Battle of the SSD strategies: Sun vs. EMC

Living information takes on the dot in dot-com

Flash bigger than VMware

Sun EVP John Fowler and Michael Cornwell, Sun's lead on SSD technologies, think 'that the introduction of flash would have a broad impact on server and data center infrastructure, and predicted that solid state disks will have a larger and more rapid impact on servers and data center efficiency than virtualization, creating the largest change in storage price/performance this decade.'

Fowler has said: "We're far down the track of rethinking servers and storage, and speeding up the I/O subsystem is a huge efficiency boost."

That's the key differentiator. Sun sees flash as speeding up the server I/O subsystem. EMC sees flash as speeding up the storage array's I/O.

Which way will other vendors in the storage market jump?

Storage array vendors will only be able to use flash to accelerate their array's I/O rates. Where they use proprietary controller architectures then it is possible they could use flash as a form of cache between the controller's DRAM and the disk drives. But they cannot optimize the general server-storage array I/O area because they don't have any control over server hardware architectures.

Other storage market vendors with server product lines are surely bound to understand the same flash accelerative effects on a server's I/O subsystem as Sun. The likelihood here is that Dell, HP and IBM will all add in similar flash level 3 or 4 caches between main memory and storage. They will be able to, as it were, combine the Sun and the EMC approaches.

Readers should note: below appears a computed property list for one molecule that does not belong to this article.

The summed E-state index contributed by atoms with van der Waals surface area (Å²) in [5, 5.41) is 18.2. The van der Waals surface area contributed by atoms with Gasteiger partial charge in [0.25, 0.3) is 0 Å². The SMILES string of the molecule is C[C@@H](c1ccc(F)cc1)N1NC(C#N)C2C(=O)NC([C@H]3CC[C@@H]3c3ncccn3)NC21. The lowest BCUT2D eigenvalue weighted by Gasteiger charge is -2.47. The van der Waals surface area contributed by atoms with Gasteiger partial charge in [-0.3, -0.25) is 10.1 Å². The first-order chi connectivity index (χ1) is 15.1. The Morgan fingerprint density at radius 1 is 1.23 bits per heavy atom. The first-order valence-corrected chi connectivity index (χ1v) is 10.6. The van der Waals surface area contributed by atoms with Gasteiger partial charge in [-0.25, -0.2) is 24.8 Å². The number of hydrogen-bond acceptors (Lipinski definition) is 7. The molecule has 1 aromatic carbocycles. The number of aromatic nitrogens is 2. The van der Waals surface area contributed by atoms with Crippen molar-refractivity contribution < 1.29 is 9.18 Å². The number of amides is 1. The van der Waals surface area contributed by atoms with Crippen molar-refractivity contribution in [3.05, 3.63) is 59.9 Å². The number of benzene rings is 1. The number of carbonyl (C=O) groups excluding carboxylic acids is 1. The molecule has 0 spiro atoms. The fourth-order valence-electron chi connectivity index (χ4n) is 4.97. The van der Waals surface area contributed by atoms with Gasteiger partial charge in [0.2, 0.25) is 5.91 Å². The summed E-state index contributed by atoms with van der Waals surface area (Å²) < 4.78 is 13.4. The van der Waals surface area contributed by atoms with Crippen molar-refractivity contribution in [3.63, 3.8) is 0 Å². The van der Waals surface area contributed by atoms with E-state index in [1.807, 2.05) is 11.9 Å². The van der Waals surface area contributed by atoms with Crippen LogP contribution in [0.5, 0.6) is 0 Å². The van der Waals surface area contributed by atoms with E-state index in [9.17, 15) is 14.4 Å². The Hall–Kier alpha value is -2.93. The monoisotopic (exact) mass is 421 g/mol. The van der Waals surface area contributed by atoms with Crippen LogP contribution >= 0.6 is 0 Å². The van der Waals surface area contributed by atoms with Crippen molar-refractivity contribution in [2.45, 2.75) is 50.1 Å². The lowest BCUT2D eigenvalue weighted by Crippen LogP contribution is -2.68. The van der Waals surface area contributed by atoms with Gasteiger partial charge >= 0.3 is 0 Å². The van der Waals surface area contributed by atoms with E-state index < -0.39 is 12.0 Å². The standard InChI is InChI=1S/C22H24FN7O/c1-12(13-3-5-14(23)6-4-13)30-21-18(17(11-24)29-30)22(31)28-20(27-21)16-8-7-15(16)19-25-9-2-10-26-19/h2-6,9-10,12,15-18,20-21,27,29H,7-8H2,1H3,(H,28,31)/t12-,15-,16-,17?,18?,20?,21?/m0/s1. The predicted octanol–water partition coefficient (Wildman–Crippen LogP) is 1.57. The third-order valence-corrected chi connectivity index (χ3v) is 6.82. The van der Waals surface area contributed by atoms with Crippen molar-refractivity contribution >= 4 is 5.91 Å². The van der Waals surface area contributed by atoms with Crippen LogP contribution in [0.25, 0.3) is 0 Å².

Dell, for example, might add a flash cache to its servers and also add a flash tier zero to its EqualLogic PS storage arrays getting a double benefit. HP could do the same with its in-house arrays. Any server/storage supplier using OEM-sourced arrays from, say, Dot Hill, LSI or Xyratex, is going to have to work with them to achieve a flash tier zero storage element in those arrays.

A server-only vendor, and Intel can loosely be characterised as such, not making hard drive arrays, can follow the Sun route and add flash cache to its server motherboards. We might expect an effort similar to the Storage Bay Bridge working group to standardise a flash cached server's interface with a storage array and make this an open and standard interface.

Logically we could envisage flash cache-enabled PCs as well.

Exciting times, and it's going to stay exciting for many, many months yet.

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